Treasured Memories: A Love Letter Swap

Ah the joy of a handwritten letter, a stamp, some special stationary and connecting with someone far away.... bliss!

While thinking about this month's theme of Treasured Memories, I thought a lot about the many years I spent in my from childhood to early twenties writing letters. If I wanted to connect with someone, truly meaningfully, I wrote. I spent years swapping letters with a few pen pals in particular. All that seems to have ended with a digital age where I reach out via facebook, instant message or email these days. 

(Well, that and the fact that one of the pen friends grew into the dreamiest marine and declared his undying love. I was in my early twenties and ill prepared for such confessions by someone so outrageously beautiful. Muttering something about 'friendship' I sensed our letter writing days might have taken on a tad too much romance...)

I disgress

handwritten letter

I shall be hosting a handwritten letter swap to celebrate the joy of giving and receiving mail in the post and I'd love it if you joined in. Sign ups can be found in the Ravelry group but if you're not a member of Ravelry, please do email me and I can send you the sign up gateway (ah tech always finds a way back in!)

Sign ups will close on the 12th February 2015 and you will receive a friend to write to on the 14th- how romantic!

You can write about anything you like but here are some of the suggestions we've had so far:

- Write about your knitting story

- Write about a latest creative project

- Write about the area you live

- Write about what your average day looks like

- Share a special memory 

- What else inspires you? (not just your knitting!)

 

I hope you join us and if you are a letter writing fan, be sure to check out 'A Month of Letters'. This is a challenge that runs across February to mail a letter everyday. I adore this idea and has inspired me to buy some stamps later and get mailing with the Playful Tot to teach her the joy of giving and receiving mail!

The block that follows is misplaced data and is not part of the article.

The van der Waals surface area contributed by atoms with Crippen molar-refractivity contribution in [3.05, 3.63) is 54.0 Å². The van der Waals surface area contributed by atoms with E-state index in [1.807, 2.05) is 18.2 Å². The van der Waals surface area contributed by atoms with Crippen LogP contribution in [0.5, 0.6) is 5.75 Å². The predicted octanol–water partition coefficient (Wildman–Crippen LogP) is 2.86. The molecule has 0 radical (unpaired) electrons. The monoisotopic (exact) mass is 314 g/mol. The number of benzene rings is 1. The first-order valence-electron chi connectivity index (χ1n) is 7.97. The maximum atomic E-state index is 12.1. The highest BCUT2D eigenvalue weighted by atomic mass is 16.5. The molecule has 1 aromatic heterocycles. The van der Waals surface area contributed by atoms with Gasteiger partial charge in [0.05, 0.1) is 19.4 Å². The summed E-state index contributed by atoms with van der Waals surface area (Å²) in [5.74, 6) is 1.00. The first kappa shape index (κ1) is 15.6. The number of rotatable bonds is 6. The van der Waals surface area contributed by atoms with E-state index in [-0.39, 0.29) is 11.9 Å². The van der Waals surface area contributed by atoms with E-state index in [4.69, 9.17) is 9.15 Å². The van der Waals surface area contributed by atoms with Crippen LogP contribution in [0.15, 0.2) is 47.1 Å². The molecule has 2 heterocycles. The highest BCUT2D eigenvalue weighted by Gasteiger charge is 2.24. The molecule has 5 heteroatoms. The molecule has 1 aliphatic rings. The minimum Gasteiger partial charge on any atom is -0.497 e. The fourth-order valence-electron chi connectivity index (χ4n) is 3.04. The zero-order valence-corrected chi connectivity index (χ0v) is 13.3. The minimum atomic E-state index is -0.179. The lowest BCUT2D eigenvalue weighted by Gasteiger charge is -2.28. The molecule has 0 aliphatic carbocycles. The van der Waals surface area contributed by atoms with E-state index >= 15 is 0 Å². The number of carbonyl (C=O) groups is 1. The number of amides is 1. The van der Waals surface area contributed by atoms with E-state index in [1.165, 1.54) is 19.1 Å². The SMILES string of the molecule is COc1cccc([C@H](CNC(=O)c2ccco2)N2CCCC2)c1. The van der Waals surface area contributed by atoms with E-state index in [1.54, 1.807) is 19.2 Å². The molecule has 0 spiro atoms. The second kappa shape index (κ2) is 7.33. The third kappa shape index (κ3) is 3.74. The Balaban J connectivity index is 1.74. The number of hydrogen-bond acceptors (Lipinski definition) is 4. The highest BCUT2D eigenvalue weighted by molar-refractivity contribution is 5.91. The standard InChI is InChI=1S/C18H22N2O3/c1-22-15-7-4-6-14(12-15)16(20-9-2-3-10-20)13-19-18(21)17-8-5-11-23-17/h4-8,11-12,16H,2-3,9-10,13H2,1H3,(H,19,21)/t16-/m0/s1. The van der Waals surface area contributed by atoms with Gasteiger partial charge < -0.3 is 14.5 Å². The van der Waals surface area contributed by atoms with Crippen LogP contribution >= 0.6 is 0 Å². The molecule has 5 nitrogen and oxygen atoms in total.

#aninspired2015

MEalong aka the along that changed names

Sometimes you have this growing feeling that things are about to change. This time it was the knitalong. First there was a post about using more than one skein as long as they were partials. Then yardage. Then stripes. Then stripes that definitely called for 2 skeins. By this point I was wondering if I'd been mean saying 'just one little skein'. Then I was watching The Knitgirllls podcast and Leslie and Laura pointed out that selfish knitting sounds unpleasant. Like knitting for yourself is a bad thing. It's not! 

So I listened, I pondered and I CHANGED THE KNITALONG. Yes, 5 days in and I'm changing stuff already. These things happen. Roll with them I say. 

The Selfish Single Skein along is now the MEalong and here's more information just to clarify:

It's time to get indulgent.....

  • You can squeak in just a little single skeinner in all that gift knitting, ah go on!
  • Use this KAL as a much needed calm inviting place from all the crazy that can be the holiday build up
  • SSSalong (that I can’t say anyway) just became #MEalong
  • Anything between 200 yards and 800 yards counts
  • Cast on was 21st November so no wips please!
  • Entries by Christmas Eve 
  • There will be prizes- whoop!
Jane  by Jane Richmond is my pattern choice

Jane by Jane Richmond is my pattern choice

Got it? Good. Now come tell me what you're knitting. I still haven't caked my yarn. Whoops!

Guest Post: 5 Tips for Great Blog Photography (of Your Knitting!)

I have spent a lot of time creating content for blogs, websites and Social Media pages and one thing I have really learnt is that great images speak far louder than most words. Whether you write a personal blog or help maintain a professional blog, how you achieve great images on your blog is pretty important to engage your audience. Getting the best shot you can of your knitting is something many of us crafters can relate to and I wanted to share some ideas. I decided to ask the very talented and knowledgeable Jennifer from the Down Cellar Studio podcast as I've enjoyed her photography segment for years. Jennifer is going to walk you through how to get the best possible images you can for your blog with minimal equipment.

Thanks Jen! (all images click through to Jeni's project pages)

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After you've spent hours (or maybe even weeks or months) knitting on a project, it's always nice to take a great photo to capture the moment. Maybe you want to share it on Instagram, add it to your Ravelry Projects Page for posterity, send it in an email to a friend or loved one, or just keep it for yourself as a memory of this beautiful handcrafted item. But photographing knits isn't always simple. I'm often asked how to best go about getting a good photo without having a degree in photography or a really fancy camera. Fortunately I think there are lots of great options that don't require anything more than your phone.